Pamukkale, known as Turkey’s “cotton castle,” is situated on the southern bank of the ancient city of Hierapolis. Travertine terraces were created by the water growing colder and more solid as it travelled away from the calcareous hot water source over countless years, eventually taking the shape of floors and stairways. People are calmed by the “radon gas” present in the Pamukkale Travertine. The Pamukkale Travertine hot springs are not only an exceptional natural phenomenon but also provide health advantages. Let’s highlight the spots in Pamukkale that are most visited.
Hierapolis City Ruins
The ancient city of Hierapolis, also known as the “Holy City” (in Greek), is situated about 17 kilometres from Denizli, close to Pamukkale. They are situated on a 350-meter-high incline. In the second millennium BC, Hierapolis’ first structures were erected. The image gallery contains the Hierapolis plan.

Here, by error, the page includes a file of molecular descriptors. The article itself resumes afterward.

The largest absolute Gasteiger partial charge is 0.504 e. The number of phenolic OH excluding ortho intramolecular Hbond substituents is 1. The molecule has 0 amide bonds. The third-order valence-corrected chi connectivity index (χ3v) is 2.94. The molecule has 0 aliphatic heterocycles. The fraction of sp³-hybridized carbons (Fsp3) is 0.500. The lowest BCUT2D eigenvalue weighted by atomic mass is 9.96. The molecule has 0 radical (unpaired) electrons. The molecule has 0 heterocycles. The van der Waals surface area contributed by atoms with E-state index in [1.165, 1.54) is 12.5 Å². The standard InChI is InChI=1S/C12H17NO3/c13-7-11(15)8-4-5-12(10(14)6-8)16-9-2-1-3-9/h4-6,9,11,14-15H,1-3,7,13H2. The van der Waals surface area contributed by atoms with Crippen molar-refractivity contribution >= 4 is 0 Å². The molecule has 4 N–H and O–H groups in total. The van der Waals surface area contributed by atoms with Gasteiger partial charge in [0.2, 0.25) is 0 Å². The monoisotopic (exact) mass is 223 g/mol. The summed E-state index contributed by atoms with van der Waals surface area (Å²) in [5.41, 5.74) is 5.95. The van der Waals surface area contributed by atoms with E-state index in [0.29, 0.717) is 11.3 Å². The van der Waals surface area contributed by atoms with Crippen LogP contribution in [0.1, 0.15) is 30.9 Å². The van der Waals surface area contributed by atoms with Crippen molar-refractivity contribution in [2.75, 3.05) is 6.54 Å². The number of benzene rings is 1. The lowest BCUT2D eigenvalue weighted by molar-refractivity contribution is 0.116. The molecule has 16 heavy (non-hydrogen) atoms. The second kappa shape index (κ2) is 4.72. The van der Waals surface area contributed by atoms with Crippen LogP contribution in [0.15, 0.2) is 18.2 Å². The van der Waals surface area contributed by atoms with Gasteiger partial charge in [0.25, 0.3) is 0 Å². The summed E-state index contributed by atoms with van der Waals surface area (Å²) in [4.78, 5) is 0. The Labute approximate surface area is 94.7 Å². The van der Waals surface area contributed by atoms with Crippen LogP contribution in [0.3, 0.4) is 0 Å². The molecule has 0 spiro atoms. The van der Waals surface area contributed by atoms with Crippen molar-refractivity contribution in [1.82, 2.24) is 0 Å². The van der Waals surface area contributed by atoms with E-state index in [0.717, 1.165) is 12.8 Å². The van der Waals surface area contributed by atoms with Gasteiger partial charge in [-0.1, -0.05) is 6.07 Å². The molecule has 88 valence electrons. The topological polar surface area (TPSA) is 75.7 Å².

Pamukkale’s white travertine pools are surrounded by an especially lovely landscape that receives its water from the same hot springs. You are free to swim in the same waters that Cleopatra did in the past! You can use these legendary waters for healing at a contemporary, well-run spa. In contrast to the white water in the lower pools, the water in the Antique Pool, which Cleopatra, the Egyptian Queen, liked, is clear and warm.
Hierapolis Archaeological Museum
One of the most-visited spots in Pamukkale, the Archaeological Museum, is situated on a 14,000 m2 plot of land in the Ancient City of Hierapolis. A gym, an antique Roman bath, and a library are also included in this complex of buildings. The Hierapolis Southern Bath, also known as the Great Bath Building, was built between Severus and Hadrian’s eras (117–138 A.D.). It is adjacent to the entrance to the travertine canals and is situated southwest of the city.